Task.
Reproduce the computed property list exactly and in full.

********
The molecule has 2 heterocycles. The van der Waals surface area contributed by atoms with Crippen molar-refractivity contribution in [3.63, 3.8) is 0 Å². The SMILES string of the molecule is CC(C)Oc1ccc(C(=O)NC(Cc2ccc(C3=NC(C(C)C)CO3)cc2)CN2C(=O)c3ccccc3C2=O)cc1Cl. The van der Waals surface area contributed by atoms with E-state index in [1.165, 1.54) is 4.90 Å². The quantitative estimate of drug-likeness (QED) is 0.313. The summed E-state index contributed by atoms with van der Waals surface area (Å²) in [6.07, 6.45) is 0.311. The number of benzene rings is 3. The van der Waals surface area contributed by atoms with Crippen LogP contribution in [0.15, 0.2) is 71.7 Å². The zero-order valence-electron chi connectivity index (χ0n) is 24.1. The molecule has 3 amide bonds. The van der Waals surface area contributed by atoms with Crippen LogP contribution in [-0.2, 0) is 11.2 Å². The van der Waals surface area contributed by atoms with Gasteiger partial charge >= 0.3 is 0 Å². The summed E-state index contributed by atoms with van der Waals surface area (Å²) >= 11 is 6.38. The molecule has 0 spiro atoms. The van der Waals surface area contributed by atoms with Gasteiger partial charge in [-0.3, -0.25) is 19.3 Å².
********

The molecule has 2 heterocycles. The van der Waals surface area contributed by atoms with Crippen molar-refractivity contribution in [3.63, 3.8) is 0 Å². The SMILES string of the molecule is CC(C)Oc1ccc(C(=O)NC(Cc2ccc(C3=NC(C(C)C)CO3)cc2)CN2C(=O)c3ccccc3C2=O)cc1Cl. The van der Waals surface area contributed by atoms with E-state index in [1.165, 1.54) is 4.90 Å². The quantitative estimate of drug-likeness (QED) is 0.313. The summed E-state index contributed by atoms with van der Waals surface area (Å²) in [6.07, 6.45) is 0.311. The number of benzene rings is 3. The van der Waals surface area contributed by atoms with Crippen LogP contribution in [0.15, 0.2) is 71.7 Å². The zero-order valence-electron chi connectivity index (χ0n) is 24.1. The molecule has 3 amide bonds. The van der Waals surface area contributed by atoms with Crippen LogP contribution in [-0.2, 0) is 11.2 Å². The van der Waals surface area contributed by atoms with Gasteiger partial charge >= 0.3 is 0 Å². The summed E-state index contributed by atoms with van der Waals surface area (Å²) >= 11 is 6.38. The molecule has 0 spiro atoms. The van der Waals surface area contributed by atoms with Gasteiger partial charge in [-0.3, -0.25) is 19.3 Å².